1) What do you first notice when looking at a map?

It would be no surprise, almost to anybody, in any culture, at any time, if they’re going to represent the universe as a whole or the world as a whole, and you ask, “What is in the center?” You are in the center, right? You start with, and lo and behold, this is Rand McNally, headquarters in Skokie, right, north of us, so what is in the middle? See, it’s the Western Hemisphere. And if I would have brought along some maps from say, Japan, what would be in the middle? It would be Japan, or if it was from Paris. You get the idea.

Similarly, once it’s in the center, what’s on the edges? What selection has been made? What things are represented on the map and which are not? What are the hierarchies involved—just the size of the print, for example? Are things rounded up to make them look more artistic?

This is a communication. Think of a map as the world is out here. There is an observer looking at the world who takes certain aspects of that and puts them into a graphic device to convince someone of something. He’s making an argument and you have to have the right kind of cultural understanding to take that argument and to understand it and to be convinced by it.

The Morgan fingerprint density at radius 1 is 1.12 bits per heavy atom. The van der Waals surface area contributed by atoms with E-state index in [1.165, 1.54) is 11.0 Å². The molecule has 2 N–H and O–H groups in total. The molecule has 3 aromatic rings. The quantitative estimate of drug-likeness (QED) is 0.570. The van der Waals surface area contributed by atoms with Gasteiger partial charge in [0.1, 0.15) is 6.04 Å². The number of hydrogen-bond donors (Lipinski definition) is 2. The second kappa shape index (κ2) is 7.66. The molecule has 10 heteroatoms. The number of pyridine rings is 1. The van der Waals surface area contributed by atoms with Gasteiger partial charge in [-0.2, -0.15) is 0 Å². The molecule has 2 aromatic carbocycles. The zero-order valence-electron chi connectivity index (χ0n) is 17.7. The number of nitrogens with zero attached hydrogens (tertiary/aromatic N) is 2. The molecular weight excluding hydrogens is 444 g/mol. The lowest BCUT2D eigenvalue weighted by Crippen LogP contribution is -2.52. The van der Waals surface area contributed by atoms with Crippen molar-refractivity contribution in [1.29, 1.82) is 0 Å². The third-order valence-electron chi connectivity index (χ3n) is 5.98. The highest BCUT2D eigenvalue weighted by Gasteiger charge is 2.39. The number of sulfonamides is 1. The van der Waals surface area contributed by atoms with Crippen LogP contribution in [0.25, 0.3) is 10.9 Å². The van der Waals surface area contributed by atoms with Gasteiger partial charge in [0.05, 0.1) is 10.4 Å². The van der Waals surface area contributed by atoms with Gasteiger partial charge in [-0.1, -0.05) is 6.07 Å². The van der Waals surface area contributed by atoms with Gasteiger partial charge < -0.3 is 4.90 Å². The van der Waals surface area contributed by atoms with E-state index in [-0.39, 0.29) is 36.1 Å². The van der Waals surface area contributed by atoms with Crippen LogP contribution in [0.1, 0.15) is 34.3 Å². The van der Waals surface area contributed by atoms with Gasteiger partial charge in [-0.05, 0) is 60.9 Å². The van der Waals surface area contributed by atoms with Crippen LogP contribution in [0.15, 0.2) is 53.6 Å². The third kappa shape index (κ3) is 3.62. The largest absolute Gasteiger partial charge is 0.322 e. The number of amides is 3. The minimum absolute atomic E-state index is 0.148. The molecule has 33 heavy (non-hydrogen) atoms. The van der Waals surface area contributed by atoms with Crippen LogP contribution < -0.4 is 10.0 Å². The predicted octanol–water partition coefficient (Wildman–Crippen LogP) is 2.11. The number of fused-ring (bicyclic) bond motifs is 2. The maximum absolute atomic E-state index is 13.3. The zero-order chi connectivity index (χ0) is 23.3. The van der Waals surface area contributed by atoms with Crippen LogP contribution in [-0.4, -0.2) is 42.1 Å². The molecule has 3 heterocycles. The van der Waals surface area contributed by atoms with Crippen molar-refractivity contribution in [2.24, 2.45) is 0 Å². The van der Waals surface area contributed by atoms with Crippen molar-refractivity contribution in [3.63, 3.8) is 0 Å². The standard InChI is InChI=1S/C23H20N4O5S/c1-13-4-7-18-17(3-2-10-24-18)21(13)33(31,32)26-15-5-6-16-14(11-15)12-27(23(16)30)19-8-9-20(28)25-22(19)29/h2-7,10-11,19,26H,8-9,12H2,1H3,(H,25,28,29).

Then you can start looking at what’s on the map, what is not on the map. What is missing? How is it packaged? How is it framed? How is it meant to be used? We don’t know a lot of these things, by the way. It’s like any historical document that you get. That it tends to all of a sudden put things together spatially, and say, “Well, what implication does it have? What does that mean? Why is this cartographer emphasizing this dimension?”

And we might, in our minds, think about alternative ways, alternative audiences, alternative purposes. And once you start playing with the map like that, it’s a series of questions and answers and arguments, and delivery systems if you wish. I think you’re on your way to understanding the power of place and the power of the representation of place.